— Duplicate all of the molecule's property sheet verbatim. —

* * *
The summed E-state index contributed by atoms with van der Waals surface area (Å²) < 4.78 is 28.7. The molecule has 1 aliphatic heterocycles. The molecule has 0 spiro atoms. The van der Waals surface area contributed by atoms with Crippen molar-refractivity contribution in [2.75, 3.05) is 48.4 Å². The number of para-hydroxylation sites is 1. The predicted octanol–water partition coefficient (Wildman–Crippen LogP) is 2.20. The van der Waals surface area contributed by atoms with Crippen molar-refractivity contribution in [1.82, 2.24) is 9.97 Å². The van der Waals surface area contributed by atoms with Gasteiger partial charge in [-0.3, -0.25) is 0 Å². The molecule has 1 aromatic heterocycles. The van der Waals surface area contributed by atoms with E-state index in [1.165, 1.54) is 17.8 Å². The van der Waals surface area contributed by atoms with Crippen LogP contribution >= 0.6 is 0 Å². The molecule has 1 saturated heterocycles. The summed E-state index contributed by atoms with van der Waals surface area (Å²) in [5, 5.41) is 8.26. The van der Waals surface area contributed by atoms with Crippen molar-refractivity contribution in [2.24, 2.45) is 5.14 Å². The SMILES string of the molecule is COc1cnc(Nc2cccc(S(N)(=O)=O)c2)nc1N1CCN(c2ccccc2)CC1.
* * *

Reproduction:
The summed E-state index contributed by atoms with van der Waals surface area (Å²) < 4.78 is 28.7. The molecule has 1 aliphatic heterocycles. The molecule has 0 spiro atoms. The van der Waals surface area contributed by atoms with Crippen molar-refractivity contribution in [2.75, 3.05) is 48.4 Å². The number of para-hydroxylation sites is 1. The predicted octanol–water partition coefficient (Wildman–Crippen LogP) is 2.20. The van der Waals surface area contributed by atoms with Crippen molar-refractivity contribution in [1.82, 2.24) is 9.97 Å². The van der Waals surface area contributed by atoms with Gasteiger partial charge in [-0.3, -0.25) is 0 Å². The molecule has 1 aromatic heterocycles. The van der Waals surface area contributed by atoms with E-state index in [1.165, 1.54) is 17.8 Å². The van der Waals surface area contributed by atoms with Crippen LogP contribution >= 0.6 is 0 Å². The molecule has 1 saturated heterocycles. The summed E-state index contributed by atoms with van der Waals surface area (Å²) in [5, 5.41) is 8.26. The van der Waals surface area contributed by atoms with Crippen molar-refractivity contribution in [2.24, 2.45) is 5.14 Å². The SMILES string of the molecule is COc1cnc(Nc2cccc(S(N)(=O)=O)c2)nc1N1CCN(c2ccccc2)CC1.